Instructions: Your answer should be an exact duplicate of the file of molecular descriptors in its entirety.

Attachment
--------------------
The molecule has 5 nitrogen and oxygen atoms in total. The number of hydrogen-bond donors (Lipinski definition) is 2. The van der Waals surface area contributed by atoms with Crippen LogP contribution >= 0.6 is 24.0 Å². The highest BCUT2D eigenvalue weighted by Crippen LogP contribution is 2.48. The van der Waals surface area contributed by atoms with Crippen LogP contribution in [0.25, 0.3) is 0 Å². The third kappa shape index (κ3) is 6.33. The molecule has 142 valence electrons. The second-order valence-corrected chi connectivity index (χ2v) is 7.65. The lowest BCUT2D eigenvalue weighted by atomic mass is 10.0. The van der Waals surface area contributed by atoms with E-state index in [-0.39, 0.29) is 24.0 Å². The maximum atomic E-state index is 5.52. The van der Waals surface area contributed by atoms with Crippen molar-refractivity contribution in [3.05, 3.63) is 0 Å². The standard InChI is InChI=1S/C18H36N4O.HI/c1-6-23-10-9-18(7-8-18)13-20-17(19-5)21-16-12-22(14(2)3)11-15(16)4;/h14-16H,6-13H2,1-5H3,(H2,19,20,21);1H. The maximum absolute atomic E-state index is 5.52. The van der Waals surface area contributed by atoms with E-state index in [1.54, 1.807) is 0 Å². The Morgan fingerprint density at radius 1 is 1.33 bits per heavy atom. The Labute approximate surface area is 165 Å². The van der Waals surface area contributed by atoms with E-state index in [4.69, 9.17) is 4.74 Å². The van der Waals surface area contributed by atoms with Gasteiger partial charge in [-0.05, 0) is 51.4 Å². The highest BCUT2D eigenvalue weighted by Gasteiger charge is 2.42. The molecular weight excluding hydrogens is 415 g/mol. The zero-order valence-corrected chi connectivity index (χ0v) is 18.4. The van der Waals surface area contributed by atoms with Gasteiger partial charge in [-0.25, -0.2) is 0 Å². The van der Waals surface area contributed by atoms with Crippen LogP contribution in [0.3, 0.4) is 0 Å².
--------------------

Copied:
The molecule has 5 nitrogen and oxygen atoms in total. The number of hydrogen-bond donors (Lipinski definition) is 2. The van der Waals surface area contributed by atoms with Crippen LogP contribution >= 0.6 is 24.0 Å². The highest BCUT2D eigenvalue weighted by Crippen LogP contribution is 2.48. The van der Waals surface area contributed by atoms with Crippen LogP contribution in [0.25, 0.3) is 0 Å². The third kappa shape index (κ3) is 6.33. The molecule has 142 valence electrons. The second-order valence-corrected chi connectivity index (χ2v) is 7.65. The lowest BCUT2D eigenvalue weighted by atomic mass is 10.0. The van der Waals surface area contributed by atoms with E-state index in [-0.39, 0.29) is 24.0 Å². The maximum atomic E-state index is 5.52. The van der Waals surface area contributed by atoms with Crippen molar-refractivity contribution in [3.05, 3.63) is 0 Å². The standard InChI is InChI=1S/C18H36N4O.HI/c1-6-23-10-9-18(7-8-18)13-20-17(19-5)21-16-12-22(14(2)3)11-15(16)4;/h14-16H,6-13H2,1-5H3,(H2,19,20,21);1H. The maximum absolute atomic E-state index is 5.52. The van der Waals surface area contributed by atoms with E-state index in [1.54, 1.807) is 0 Å². The Morgan fingerprint density at radius 1 is 1.33 bits per heavy atom. The Labute approximate surface area is 165 Å². The van der Waals surface area contributed by atoms with E-state index in [4.69, 9.17) is 4.74 Å². The van der Waals surface area contributed by atoms with Gasteiger partial charge in [-0.05, 0) is 51.4 Å². The highest BCUT2D eigenvalue weighted by Gasteiger charge is 2.42. The molecular weight excluding hydrogens is 415 g/mol. The zero-order valence-corrected chi connectivity index (χ0v) is 18.4. The van der Waals surface area contributed by atoms with Gasteiger partial charge in [-0.25, -0.2) is 0 Å². The van der Waals surface area contributed by atoms with Crippen LogP contribution in [0.3, 0.4) is 0 Å².